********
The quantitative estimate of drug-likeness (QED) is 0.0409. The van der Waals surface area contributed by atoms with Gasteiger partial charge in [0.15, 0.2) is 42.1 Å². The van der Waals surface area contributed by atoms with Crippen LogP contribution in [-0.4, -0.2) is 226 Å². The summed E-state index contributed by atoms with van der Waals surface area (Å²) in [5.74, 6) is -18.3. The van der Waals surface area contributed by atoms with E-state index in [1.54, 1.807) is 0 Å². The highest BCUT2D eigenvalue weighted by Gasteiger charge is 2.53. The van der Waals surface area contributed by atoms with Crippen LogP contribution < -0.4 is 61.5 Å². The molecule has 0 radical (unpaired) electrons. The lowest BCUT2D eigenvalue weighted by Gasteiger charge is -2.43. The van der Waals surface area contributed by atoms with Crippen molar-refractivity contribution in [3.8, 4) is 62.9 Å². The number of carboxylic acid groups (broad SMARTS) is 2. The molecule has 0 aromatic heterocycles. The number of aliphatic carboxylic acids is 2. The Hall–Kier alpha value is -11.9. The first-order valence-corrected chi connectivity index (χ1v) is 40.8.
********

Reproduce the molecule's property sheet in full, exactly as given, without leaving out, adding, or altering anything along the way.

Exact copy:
The quantitative estimate of drug-likeness (QED) is 0.0409. The van der Waals surface area contributed by atoms with Gasteiger partial charge in [0.15, 0.2) is 42.1 Å². The van der Waals surface area contributed by atoms with Crippen LogP contribution in [-0.4, -0.2) is 226 Å². The summed E-state index contributed by atoms with van der Waals surface area (Å²) in [5.74, 6) is -18.3. The van der Waals surface area contributed by atoms with E-state index in [1.54, 1.807) is 0 Å². The highest BCUT2D eigenvalue weighted by Gasteiger charge is 2.53. The van der Waals surface area contributed by atoms with Crippen LogP contribution < -0.4 is 61.5 Å². The molecule has 0 radical (unpaired) electrons. The lowest BCUT2D eigenvalue weighted by Gasteiger charge is -2.43. The van der Waals surface area contributed by atoms with Crippen molar-refractivity contribution in [3.8, 4) is 62.9 Å². The number of carboxylic acid groups (broad SMARTS) is 2. The molecule has 0 aromatic heterocycles. The number of aliphatic carboxylic acids is 2. The Hall–Kier alpha value is -11.9. The first-order valence-corrected chi connectivity index (χ1v) is 40.8.